By Mary Belan Doggett
Paying property taxes is on no one’s list of fun things to do. However, critical emergency services, school systems, and roadways across Texas are maintained in large part thanks to those tax revenues and the lion’s share of funds come from property owners.
While property taxes are a fact of life in Texas, it’s possible you’re paying more than your fair share. A little homework now could reduce your bill significantly. For starters, here are a couple of things you can do:
Apply for all eligible exemptions with your Central Appraisal District. Texas offers a variety of exemptions including those for Residence Homesteads, Age 65 or Older or Disabled Persons, Veterans, and Charitable Organizations. Exemptions effectively reduce the taxable value of your property in much the same way income tax exemptions reduce your taxable income. The end result? A lower tax obligation.
Take a look at the full list of exemptions available to Texans online at the Texas Comptroller of Public Accounts page. Qualifications and application procedures vary by county. Check with your Central Appraisal District (CAD) for details.
Protest your appraised property value. The CAD in each county appraises the value of your property each year. Appraisal Districts occasionally miss the mark and most homeowners don’t bother to check.
There are two ways to protest your valuation:
1) Market value method. This is when the appraised value is excessive and your property would not sell for the amount determined by the Appraisal District. With the help of a Texas licensed realtor, gather actual sales data from recently sold properties (similar in location, age, size, and amenities) to justify a lower market value.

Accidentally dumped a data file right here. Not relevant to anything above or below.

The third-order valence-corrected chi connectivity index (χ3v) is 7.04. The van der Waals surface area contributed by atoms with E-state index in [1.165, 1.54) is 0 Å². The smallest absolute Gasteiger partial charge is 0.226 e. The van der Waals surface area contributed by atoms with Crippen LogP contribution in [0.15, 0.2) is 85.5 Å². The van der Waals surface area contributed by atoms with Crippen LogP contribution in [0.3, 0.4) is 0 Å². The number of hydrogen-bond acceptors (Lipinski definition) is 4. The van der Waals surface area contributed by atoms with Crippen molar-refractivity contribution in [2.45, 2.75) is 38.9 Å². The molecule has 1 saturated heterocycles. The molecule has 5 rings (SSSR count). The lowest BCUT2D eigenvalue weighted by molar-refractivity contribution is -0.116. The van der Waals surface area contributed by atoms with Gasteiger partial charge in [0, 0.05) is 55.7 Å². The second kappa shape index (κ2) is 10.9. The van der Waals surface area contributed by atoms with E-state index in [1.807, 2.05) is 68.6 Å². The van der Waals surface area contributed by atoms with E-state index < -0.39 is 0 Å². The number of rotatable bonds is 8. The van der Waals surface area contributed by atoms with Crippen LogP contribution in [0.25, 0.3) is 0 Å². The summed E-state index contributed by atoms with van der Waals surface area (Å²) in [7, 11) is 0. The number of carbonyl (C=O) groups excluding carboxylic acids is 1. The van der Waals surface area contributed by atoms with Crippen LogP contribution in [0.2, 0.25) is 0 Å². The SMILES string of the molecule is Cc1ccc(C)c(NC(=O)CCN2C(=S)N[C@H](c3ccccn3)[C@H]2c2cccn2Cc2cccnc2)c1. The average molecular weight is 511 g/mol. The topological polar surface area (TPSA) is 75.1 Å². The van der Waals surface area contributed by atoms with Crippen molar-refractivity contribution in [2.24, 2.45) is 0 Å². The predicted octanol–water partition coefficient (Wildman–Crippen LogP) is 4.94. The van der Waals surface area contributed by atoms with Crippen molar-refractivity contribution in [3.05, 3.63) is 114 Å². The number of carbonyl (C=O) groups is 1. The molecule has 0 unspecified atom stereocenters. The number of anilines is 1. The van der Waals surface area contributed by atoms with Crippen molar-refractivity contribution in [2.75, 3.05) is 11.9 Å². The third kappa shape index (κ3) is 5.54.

While you are at it, make sure the description of your property is accurate. If the appraiser thinks you have more bedrooms, bathrooms, or square footage than you have – or if anything else is wrong – let the appraiser know.
2) Equal and Uniform method. This is when your property is unequally appraised compared to a representative sample of comparable properties (even if the appraised value is at or below market value). Use the information provided on the CAD website to create a list of comparable properties with different taxable (CAD) values. For example, there are five homes on your block that are similar in age, size, and amenities. CAD taxable values are as follows: #1 $110,000; #2 $115,000; #3 $117,000; #4 $125,000; #5 $130,000. Use the “equal and uniform” method to justify that your taxable value be reduced to the median (or middle) amount of $117,000.
Now that you have some evidence, initiate the protest process according to your county’s published procedures. You can file a Notice of Protest (Form 50-132) with the CAD and request a hearing with the Appraisal Review Board (ARB).
A word of caution: Be aware of the protest deadlines. The usual deadline for filing your Notice of Protest is May 31st. Contact the CAD for your specific protest filing deadlines.
Alternatively, you may want to contact a Licensed Property Tax Consultant who can help protest your property valuation. There is usually a cost associated with using their services but you’ll be able to tap into more tools to help support your claim. Please visit www.tdlr.texas.gov to find a Licensed Property Tax Consultant near you.
What if you don’t receive a notice of appraised value? File a protest anyway. Protesting your property value is up to you, regardless of whether the mailed notice of appraised value ever makes it to your mailbox.
Lastly, be sure to pay the undisputed amount of your tax bill before it becomes delinquent (typically Feb 1). If you miss that payment deadline, you lose the right to continue your protest and appeal. Make sure you understand your county’s payment requirements.
Mary Belan Doggett is Vice President/Division General Counsel at San Antonio-based Propel Financial Services, which provides property tax lien financing solutions to property owners throughout Texas.
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